Youth for Christ Sierra Leone (YFC-SL) in collaboration with ENCISS, on Saturday 16th May 2009 held a day-long workshop on Human Rights, Disability and Development for persons living with disabilities at the Sea Welfare Complex in Freetown.
The main thrust of the workshop was to raise awareness on the rights and responsibilities of people with disabilities, as well as highlighting the benefits they stand to derive when they are fully integrated into mainstream development programmes.
Participants at the workshop also discussed issues bordering on the draft disability legislation in Sierra Leone, with a view to creating better understanding of its content to persons with disabilities and to make further recommendations where necessary.
In his welcome address, a member of YFC-SL, Alicious M. Kamara, informed that the organization was established in 1930 as an interdenominational organization geared towards addressing the physical, mental, emotional and spiritual well being of young people.
He said since the formation of YFC, it has served as an advocacy group for the improvement of young people including people with disability and seeking redress for young people who are in conflict with the law.
Mr. Kamara went on to state that it is of no secret that the disable population in Sierra Leone is vulnerable in the sense that they are subjected to all sorts of indignities such as discrimination and marginalization, adding that disable people constitute the poorest of the poor in the country.
He said further that a good number of them are jobless and therefore cannot fend for themselves.
"The perception in Sierra Leone that ‘disability is inability’ has perhaps contributed to the lack of jobs, education and that of the right to participate in politics. Rather, they are left to become beggars" he said, adding that most disable people suffer insecurity, poverty and injustice at the hands of colleagues who are non-disabled in public institutions where stigmatization and provocation are rampant.
Mr. Kamara noted the right to adequate food, housing, health, education, justice, security and others as rights needed by the disabled.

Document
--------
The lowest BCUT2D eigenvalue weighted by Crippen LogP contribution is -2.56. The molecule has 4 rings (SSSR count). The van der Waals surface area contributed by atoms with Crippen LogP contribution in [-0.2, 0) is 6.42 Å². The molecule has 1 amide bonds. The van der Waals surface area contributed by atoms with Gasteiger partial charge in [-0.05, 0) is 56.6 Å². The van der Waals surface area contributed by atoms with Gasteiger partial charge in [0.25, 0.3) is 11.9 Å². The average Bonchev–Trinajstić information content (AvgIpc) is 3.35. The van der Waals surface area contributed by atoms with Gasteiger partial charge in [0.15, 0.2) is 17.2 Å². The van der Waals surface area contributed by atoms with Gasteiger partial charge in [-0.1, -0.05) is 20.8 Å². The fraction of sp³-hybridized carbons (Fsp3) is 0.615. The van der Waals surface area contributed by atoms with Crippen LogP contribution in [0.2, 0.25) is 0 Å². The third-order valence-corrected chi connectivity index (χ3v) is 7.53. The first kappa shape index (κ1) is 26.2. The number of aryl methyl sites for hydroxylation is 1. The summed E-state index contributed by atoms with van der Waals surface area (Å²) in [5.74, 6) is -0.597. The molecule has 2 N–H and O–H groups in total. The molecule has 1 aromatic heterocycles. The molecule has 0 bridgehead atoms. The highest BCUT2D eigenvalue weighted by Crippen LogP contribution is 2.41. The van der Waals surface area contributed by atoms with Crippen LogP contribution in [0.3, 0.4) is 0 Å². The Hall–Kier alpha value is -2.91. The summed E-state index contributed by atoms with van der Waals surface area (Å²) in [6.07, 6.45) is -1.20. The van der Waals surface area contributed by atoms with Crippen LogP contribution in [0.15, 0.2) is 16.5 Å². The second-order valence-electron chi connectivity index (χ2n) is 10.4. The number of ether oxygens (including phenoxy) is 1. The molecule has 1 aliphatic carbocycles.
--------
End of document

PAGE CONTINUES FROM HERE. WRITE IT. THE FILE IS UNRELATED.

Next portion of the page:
On behalf of the Human Rights Commission Sierra Leone, an official, James Mathew Taylor, informed that human rights are endowed to all individuals because of our status as human beings, irrespective of color, race, social status, sex, nationality, religion, tribe, ethnicity and origin.
He continued that these rights form the basis of dignity and respect which are the foundation of co-existence in every society. According to him, human rights are God giving, inherited, indivisible and inalienable and above all, are universal.
Mr. Taylor further stated that the current global approach to disability is human rights based, as prescribed in the Convention on the Rights of Persons with Disabilities (CRPD).
He disclosed that reports from both developed and underdeveloped countries indicate that people with disabilities are disproportionately represented among the world’s poor and tend to be poorer than their counterparts without disabilities.
He estimated that of the world’s poorest people, especially those living under less than one dollar a day and lack access to basic necessities such as food, water, clothing and shelter, persons with disabilities rank the most.
He said Article 33 of CRPD calls for the development and establishment of a coordinating mechanism within state parties to facilitate the implementation of the convention in line with international development goals.
He ended by pledging the commission’s commitment to support any move geared towards ameliorating the plights of persons with disability.